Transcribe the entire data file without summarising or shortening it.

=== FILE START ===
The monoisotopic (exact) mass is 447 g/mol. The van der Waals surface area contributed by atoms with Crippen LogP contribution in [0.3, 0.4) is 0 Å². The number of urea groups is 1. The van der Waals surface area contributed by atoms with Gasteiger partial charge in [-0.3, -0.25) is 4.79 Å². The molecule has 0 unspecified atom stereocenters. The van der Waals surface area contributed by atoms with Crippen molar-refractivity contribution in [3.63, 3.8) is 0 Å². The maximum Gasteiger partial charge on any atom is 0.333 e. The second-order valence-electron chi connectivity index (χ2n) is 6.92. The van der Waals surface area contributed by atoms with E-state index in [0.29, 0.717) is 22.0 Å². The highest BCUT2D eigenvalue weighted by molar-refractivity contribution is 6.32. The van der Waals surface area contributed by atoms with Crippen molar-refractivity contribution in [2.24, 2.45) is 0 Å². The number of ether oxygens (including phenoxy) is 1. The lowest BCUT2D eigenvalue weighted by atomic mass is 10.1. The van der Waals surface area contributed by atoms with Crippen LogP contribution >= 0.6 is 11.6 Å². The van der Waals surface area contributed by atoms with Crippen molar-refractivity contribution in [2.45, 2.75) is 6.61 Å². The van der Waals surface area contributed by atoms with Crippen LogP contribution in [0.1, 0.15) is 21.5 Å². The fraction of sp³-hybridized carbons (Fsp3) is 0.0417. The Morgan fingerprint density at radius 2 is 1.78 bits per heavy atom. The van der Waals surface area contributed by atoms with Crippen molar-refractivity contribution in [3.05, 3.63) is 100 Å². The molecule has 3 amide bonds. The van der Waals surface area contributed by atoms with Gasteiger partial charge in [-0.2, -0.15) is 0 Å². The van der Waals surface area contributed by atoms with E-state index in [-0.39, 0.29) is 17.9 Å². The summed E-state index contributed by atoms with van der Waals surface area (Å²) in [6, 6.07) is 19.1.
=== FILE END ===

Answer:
The monoisotopic (exact) mass is 447 g/mol. The van der Waals surface area contributed by atoms with Crippen LogP contribution in [0.3, 0.4) is 0 Å². The number of urea groups is 1. The van der Waals surface area contributed by atoms with Gasteiger partial charge in [-0.3, -0.25) is 4.79 Å². The molecule has 0 unspecified atom stereocenters. The van der Waals surface area contributed by atoms with Crippen molar-refractivity contribution in [3.63, 3.8) is 0 Å². The maximum Gasteiger partial charge on any atom is 0.333 e. The second-order valence-electron chi connectivity index (χ2n) is 6.92. The van der Waals surface area contributed by atoms with E-state index in [0.29, 0.717) is 22.0 Å². The highest BCUT2D eigenvalue weighted by molar-refractivity contribution is 6.32. The van der Waals surface area contributed by atoms with Crippen molar-refractivity contribution in [2.24, 2.45) is 0 Å². The number of ether oxygens (including phenoxy) is 1. The lowest BCUT2D eigenvalue weighted by atomic mass is 10.1. The van der Waals surface area contributed by atoms with Crippen LogP contribution >= 0.6 is 11.6 Å². The van der Waals surface area contributed by atoms with Crippen molar-refractivity contribution in [2.45, 2.75) is 6.61 Å². The van der Waals surface area contributed by atoms with Crippen LogP contribution in [0.1, 0.15) is 21.5 Å². The fraction of sp³-hybridized carbons (Fsp3) is 0.0417. The Morgan fingerprint density at radius 2 is 1.78 bits per heavy atom. The van der Waals surface area contributed by atoms with Crippen molar-refractivity contribution in [3.05, 3.63) is 100 Å². The molecule has 3 amide bonds. The van der Waals surface area contributed by atoms with Gasteiger partial charge in [-0.2, -0.15) is 0 Å². The van der Waals surface area contributed by atoms with E-state index in [-0.39, 0.29) is 17.9 Å². The summed E-state index contributed by atoms with van der Waals surface area (Å²) in [6, 6.07) is 19.1.